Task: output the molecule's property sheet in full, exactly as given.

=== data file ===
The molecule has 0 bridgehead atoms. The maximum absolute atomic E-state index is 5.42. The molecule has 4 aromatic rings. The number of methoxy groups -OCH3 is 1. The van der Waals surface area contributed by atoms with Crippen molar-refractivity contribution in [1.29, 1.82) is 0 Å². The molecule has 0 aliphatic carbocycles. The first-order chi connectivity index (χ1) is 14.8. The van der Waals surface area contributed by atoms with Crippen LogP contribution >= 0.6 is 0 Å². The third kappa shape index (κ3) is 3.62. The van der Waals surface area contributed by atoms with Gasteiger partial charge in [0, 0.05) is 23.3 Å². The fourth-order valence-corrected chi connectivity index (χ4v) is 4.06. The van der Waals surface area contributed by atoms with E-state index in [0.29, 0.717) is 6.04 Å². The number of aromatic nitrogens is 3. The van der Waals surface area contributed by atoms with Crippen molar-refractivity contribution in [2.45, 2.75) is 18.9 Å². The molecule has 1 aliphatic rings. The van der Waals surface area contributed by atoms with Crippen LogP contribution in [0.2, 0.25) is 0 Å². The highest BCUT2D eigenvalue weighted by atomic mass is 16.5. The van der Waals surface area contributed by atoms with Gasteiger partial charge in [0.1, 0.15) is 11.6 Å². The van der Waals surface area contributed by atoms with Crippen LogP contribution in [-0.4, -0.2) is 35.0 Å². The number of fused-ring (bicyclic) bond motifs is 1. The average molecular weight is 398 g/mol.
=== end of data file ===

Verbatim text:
The molecule has 0 bridgehead atoms. The maximum absolute atomic E-state index is 5.42. The molecule has 4 aromatic rings. The number of methoxy groups -OCH3 is 1. The van der Waals surface area contributed by atoms with Crippen molar-refractivity contribution in [1.29, 1.82) is 0 Å². The molecule has 0 aliphatic carbocycles. The first-order chi connectivity index (χ1) is 14.8. The van der Waals surface area contributed by atoms with Crippen LogP contribution >= 0.6 is 0 Å². The third kappa shape index (κ3) is 3.62. The van der Waals surface area contributed by atoms with Gasteiger partial charge in [0, 0.05) is 23.3 Å². The fourth-order valence-corrected chi connectivity index (χ4v) is 4.06. The van der Waals surface area contributed by atoms with E-state index in [0.29, 0.717) is 6.04 Å². The number of aromatic nitrogens is 3. The van der Waals surface area contributed by atoms with Crippen molar-refractivity contribution in [2.45, 2.75) is 18.9 Å². The molecule has 1 aliphatic rings. The van der Waals surface area contributed by atoms with Crippen LogP contribution in [0.2, 0.25) is 0 Å². The highest BCUT2D eigenvalue weighted by atomic mass is 16.5. The van der Waals surface area contributed by atoms with Gasteiger partial charge in [0.1, 0.15) is 11.6 Å². The van der Waals surface area contributed by atoms with Crippen LogP contribution in [-0.4, -0.2) is 35.0 Å². The number of fused-ring (bicyclic) bond motifs is 1. The average molecular weight is 398 g/mol.